“The MMRF does a brochure on multiple myeloma and also on your labs so you understand what your labs are telling you each month when you get them from your physician,” Evelyn says adding that it has helped a group of women she met at a myeloma conference get resources and better understand their diagnosis. “I mean your physician goes over them with you, but you have a better understanding if you know exactly what they’re talking about.”
After six years of remission, Evelyn relapsed in January. She recently underwent her second transplant in August and is now in “complete response” (her way of saying remission). Her myeloma specialist explained to her that she was oligosecretory, meaning they couldn’t tell by blood work alone where her myeloma was. She would have to get blood work, a PET scan and a bone marrow biopsy to see what percentage of myeloma she had.
Unsure of exactly what oligosecretory meant, Evelyn utilized MMRF’s Patient Navigator Center and spoke with Grace Allison, a member of the Oncology Nursing Society and a nationally Oncology Certified Nurse.
“Grace probably stayed on the phone with me for an hour and a half, explaining everything to me and going over my treatment,” Evelyn adds. “She gave me a good understanding of where I was in my disease and what that meant for me and also sent me some studies.”
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Advocating for your own health
Prior to getting diagnosed with myeloma, Evelyn was working in sales for a major Pharma company. Now the Houston native, by way of New Jersey and South San Francisco, dedicates her time to volunteering and mentoring individuals who were recently diagnosed with myeloma and/or are unaware of the resources available to them.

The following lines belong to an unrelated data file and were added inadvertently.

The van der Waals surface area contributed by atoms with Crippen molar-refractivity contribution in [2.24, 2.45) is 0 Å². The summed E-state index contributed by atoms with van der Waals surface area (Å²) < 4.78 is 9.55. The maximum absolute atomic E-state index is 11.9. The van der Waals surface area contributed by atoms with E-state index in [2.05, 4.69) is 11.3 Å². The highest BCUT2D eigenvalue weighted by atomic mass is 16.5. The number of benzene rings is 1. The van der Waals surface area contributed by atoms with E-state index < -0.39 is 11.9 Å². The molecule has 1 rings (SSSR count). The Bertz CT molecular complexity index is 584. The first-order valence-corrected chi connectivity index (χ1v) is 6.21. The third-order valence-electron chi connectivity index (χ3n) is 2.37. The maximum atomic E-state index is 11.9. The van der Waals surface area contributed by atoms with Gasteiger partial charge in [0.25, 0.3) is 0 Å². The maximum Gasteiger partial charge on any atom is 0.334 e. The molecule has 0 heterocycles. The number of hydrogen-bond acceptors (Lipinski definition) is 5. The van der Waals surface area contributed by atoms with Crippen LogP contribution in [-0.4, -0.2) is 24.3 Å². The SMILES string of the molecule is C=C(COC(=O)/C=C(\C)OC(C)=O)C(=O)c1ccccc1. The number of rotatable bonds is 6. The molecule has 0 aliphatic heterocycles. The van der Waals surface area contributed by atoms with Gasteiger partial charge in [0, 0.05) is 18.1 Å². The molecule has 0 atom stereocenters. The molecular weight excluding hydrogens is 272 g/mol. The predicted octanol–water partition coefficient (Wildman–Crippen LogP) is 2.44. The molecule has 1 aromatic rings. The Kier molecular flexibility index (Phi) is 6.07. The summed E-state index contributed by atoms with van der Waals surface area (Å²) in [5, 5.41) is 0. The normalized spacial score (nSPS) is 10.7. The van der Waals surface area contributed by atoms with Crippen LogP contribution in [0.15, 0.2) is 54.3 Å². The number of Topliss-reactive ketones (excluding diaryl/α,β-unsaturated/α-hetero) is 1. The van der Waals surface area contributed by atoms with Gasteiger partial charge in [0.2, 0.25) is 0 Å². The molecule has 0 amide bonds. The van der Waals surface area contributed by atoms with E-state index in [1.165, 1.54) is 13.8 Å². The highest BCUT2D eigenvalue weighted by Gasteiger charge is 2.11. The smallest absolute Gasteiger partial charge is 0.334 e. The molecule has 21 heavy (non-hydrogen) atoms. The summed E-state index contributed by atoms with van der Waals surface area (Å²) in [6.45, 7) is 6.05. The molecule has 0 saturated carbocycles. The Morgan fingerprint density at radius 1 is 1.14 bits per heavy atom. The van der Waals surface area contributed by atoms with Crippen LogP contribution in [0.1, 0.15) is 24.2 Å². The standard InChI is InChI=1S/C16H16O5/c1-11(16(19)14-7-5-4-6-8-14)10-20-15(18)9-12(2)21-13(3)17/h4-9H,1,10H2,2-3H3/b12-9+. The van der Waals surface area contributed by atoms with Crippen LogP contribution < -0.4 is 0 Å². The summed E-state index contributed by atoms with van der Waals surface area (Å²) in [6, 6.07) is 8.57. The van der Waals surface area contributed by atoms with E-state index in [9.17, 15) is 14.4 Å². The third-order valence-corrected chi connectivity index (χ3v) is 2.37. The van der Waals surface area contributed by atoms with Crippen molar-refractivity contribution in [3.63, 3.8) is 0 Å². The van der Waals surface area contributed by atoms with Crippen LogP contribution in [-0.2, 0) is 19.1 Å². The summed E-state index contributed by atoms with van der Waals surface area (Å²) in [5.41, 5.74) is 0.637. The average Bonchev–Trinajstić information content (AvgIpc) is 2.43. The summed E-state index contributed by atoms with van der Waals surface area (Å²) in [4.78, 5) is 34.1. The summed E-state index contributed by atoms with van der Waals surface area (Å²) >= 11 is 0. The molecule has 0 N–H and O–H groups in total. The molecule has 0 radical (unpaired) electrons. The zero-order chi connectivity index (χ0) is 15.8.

“So many of us get diagnosed at a later stage or we don’t fully understand the disease and our families don’t understand the disease and what it can do to individuals,” she shares.
After attending a clinical trial for maintenance drugs, she is now more aware than ever of how important it is for Blacks to participate in them.
“I thought if not me, then who because if we don’t do it who will because we are affected disproportionately by multiple myeloma,” she adds.
She says she didn’t have any outlandish expectations of the clinical trial, which is running smoothly. The only obstacle for her is the long commute.
“It’s one of those things where we have to advocate for ourselves because if we don’t, we’re almost doomed. The journey is not easy, but if you don’t have faith and believe then I’m not sure how you make it with this disease because it’s very difficult,” she concludes.
Although living with multiple myeloma can be challenging, there are many resources available to help ease your journey with this condition. The MMRF stands ready to be a resource to patients and their families. For more information, visit themmrf.org.